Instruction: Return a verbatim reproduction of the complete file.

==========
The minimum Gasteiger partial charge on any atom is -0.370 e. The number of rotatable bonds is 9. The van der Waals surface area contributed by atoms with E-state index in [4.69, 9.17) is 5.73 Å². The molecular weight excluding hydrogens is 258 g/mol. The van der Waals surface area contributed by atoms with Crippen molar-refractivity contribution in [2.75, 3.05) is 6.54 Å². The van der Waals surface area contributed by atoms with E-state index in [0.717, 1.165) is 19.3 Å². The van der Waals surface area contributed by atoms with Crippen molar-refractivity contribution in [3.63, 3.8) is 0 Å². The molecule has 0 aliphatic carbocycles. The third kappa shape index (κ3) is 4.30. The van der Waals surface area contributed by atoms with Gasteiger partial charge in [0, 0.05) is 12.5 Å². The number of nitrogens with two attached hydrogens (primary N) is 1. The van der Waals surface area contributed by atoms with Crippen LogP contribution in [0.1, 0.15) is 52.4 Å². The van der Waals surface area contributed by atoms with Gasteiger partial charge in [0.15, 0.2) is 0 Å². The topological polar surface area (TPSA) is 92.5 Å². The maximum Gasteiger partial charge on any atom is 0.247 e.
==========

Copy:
The minimum Gasteiger partial charge on any atom is -0.370 e. The number of rotatable bonds is 9. The van der Waals surface area contributed by atoms with E-state index in [4.69, 9.17) is 5.73 Å². The molecular weight excluding hydrogens is 258 g/mol. The van der Waals surface area contributed by atoms with Crippen molar-refractivity contribution in [2.75, 3.05) is 6.54 Å². The van der Waals surface area contributed by atoms with E-state index in [0.717, 1.165) is 19.3 Å². The van der Waals surface area contributed by atoms with Crippen molar-refractivity contribution in [3.63, 3.8) is 0 Å². The molecule has 0 aliphatic carbocycles. The third kappa shape index (κ3) is 4.30. The van der Waals surface area contributed by atoms with Gasteiger partial charge in [0, 0.05) is 12.5 Å². The number of nitrogens with two attached hydrogens (primary N) is 1. The van der Waals surface area contributed by atoms with Crippen LogP contribution in [0.1, 0.15) is 52.4 Å². The van der Waals surface area contributed by atoms with Gasteiger partial charge in [0.15, 0.2) is 0 Å². The topological polar surface area (TPSA) is 92.5 Å². The maximum Gasteiger partial charge on any atom is 0.247 e.